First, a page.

SMBs Wary of Social Network Security

By Brian Prince  |  Posted 2010-11-16 Print this article Print

Research from Webroot illustrated that many small to midsized businesses (SMBs) have taken to blocking social networking sites.

In a survey of more than 1,000 businesses from the U.S. and U.K., Webroot found 50 percent do not allow their employees to visit any social networks via company computers. Almost 40 percent of those polled prohibit employees from visiting Facebook, while 30 percent block access to Twitter and 27 percent block video-sharing sites like YouTube.

One of the main reasons for the trepidation toward social networks is malware. Some 53 percent of the respondents said they are "very or extremely concerned" about malware targeting social networks.

"As more SMB IT managers better understand the solutions on the market that can help them manage threats delivered via social networks, we expect the number of businesses that block access altogether will decrease," a Webroot spokesperson told eWEEK. "Small to midsized businesses tend to have smaller IT teams, so it's likely they may not have had the opportunity to become familiar with the granularity of the solutions that would help them manage access to social networks at a group or individual level."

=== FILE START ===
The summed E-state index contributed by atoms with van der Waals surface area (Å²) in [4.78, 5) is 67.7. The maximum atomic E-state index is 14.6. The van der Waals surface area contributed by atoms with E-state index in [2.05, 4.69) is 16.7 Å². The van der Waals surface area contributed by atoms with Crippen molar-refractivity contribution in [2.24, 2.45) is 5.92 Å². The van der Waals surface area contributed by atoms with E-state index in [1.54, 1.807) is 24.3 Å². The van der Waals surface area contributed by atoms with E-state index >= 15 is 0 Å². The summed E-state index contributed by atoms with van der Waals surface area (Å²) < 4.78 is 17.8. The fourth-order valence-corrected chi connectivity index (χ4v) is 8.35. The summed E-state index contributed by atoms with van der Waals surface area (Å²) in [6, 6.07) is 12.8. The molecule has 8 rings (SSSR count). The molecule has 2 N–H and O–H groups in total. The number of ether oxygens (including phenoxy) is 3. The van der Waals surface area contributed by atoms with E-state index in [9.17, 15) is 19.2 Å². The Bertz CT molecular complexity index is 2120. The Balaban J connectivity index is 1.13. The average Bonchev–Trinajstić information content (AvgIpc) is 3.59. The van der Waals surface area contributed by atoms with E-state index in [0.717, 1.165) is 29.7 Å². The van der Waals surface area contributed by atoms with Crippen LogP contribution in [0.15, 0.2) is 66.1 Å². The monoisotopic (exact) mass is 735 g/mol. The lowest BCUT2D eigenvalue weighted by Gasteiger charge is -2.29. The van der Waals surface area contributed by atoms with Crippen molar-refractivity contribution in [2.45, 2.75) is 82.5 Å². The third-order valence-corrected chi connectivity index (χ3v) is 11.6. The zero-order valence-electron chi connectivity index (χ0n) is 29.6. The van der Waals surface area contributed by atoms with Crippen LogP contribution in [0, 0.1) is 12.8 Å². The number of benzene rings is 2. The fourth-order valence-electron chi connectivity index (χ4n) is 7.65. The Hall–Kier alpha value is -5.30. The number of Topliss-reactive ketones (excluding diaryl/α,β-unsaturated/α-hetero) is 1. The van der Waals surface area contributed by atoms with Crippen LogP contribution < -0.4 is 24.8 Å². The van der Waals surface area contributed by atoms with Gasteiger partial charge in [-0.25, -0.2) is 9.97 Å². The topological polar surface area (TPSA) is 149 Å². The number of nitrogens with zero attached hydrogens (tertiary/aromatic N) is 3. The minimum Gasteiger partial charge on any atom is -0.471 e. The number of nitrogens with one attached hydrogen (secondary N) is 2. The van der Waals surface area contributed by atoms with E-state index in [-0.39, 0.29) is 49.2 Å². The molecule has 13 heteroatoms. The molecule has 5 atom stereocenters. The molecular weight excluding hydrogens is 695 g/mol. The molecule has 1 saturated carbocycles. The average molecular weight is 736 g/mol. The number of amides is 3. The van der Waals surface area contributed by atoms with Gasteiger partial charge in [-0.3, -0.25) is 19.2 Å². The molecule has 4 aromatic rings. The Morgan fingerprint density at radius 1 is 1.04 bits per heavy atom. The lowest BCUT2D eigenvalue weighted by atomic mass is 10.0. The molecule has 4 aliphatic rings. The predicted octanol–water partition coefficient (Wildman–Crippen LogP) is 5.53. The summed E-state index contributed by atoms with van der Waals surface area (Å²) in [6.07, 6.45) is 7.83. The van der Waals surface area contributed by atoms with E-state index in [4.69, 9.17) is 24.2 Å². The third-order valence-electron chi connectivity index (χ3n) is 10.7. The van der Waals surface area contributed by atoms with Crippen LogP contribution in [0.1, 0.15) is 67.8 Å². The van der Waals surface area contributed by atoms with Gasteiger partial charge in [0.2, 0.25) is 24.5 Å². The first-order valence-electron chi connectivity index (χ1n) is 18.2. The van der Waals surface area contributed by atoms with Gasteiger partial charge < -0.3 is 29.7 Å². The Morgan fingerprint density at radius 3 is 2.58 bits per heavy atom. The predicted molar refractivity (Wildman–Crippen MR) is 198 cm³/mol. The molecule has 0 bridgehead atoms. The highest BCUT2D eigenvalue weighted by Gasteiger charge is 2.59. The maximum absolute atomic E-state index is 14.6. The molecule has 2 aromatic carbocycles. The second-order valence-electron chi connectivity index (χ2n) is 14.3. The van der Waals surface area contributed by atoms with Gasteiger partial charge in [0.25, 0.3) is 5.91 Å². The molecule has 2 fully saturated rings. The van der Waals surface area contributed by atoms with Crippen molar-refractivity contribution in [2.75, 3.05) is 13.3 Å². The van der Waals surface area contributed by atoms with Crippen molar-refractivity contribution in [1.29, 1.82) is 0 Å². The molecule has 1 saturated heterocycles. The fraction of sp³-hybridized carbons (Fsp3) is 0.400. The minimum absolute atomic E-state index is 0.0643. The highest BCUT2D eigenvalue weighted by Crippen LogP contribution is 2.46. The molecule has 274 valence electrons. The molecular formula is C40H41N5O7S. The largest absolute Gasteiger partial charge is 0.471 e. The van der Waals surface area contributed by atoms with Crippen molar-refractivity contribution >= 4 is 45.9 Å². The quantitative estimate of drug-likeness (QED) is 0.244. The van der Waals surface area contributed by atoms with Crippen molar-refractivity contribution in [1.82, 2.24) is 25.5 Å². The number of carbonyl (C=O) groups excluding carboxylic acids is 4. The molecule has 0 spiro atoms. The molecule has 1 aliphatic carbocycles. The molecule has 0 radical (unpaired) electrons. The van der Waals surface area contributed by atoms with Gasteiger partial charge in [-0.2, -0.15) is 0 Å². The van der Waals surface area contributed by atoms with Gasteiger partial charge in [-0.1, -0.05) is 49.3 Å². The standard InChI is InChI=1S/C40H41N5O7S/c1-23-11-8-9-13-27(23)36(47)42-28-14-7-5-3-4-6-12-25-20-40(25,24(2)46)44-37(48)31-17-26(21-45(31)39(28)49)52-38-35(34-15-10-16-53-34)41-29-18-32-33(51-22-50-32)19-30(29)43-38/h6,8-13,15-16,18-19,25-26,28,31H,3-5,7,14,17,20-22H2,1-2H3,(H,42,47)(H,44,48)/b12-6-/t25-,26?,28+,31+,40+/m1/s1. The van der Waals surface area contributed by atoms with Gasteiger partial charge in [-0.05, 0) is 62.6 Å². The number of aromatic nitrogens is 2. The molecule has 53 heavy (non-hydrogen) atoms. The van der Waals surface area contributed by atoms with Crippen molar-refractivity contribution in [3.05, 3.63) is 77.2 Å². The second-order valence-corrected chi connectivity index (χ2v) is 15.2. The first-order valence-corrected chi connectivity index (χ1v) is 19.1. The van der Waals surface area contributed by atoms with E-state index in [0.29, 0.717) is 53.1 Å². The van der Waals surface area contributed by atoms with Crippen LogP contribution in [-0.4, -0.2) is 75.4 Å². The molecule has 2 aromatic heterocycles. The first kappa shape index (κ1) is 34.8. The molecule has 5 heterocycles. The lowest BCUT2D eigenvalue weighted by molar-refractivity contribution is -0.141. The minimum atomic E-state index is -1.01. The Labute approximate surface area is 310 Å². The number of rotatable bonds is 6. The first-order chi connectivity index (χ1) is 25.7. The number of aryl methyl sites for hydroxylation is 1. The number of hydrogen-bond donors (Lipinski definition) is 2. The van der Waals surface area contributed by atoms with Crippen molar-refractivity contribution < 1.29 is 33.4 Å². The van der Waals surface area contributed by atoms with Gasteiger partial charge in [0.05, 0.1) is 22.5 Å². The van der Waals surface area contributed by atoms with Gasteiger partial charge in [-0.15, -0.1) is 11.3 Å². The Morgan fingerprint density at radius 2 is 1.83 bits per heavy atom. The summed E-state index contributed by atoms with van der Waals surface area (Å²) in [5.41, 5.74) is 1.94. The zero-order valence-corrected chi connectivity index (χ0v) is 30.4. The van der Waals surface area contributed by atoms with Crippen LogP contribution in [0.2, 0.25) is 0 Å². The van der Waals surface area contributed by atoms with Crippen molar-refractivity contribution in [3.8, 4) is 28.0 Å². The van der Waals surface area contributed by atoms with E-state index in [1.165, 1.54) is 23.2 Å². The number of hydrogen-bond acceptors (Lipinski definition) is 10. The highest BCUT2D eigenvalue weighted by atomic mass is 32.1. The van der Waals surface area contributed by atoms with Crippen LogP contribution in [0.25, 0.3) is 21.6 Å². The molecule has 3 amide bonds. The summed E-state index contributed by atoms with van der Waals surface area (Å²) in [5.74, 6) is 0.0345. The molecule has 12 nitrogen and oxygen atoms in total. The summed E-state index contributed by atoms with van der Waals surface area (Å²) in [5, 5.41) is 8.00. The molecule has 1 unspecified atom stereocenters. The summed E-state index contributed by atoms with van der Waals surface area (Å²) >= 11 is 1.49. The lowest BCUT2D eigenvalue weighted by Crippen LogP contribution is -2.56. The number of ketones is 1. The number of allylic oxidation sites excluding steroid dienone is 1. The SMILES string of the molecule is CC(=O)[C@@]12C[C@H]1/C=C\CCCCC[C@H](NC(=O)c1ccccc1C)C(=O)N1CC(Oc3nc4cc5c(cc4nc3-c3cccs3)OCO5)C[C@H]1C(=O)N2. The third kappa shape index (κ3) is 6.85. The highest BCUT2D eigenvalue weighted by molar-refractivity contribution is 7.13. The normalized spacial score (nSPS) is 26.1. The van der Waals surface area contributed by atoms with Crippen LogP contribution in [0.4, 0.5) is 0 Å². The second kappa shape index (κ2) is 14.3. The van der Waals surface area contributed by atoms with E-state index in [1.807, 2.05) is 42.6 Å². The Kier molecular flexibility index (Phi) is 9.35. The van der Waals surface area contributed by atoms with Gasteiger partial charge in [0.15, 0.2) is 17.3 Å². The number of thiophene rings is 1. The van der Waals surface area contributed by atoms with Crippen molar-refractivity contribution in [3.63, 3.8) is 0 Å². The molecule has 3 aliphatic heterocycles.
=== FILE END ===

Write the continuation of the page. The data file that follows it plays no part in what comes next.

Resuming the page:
Twenty-one percent said their company allows employees to visit social networking sites from their company-owned machines during specific times, such as lunch breaks or after work hours. Sixteen percent give certain departments permission to visit specific social networking sites.

Webroot recommends organizations thinking of permitting access to social networks determine who needs access to the sites in order for the company to be competitive.

"Again, it's evaluating who needs access, and establishing guidelines within an organization," the spokesperson said. "Your company's policy on social network usage should be incorporated into your Internet usage policy. Then socialize and enforce your Internet usage policy among your employees, and then implement technology that will help you better enforce it." |

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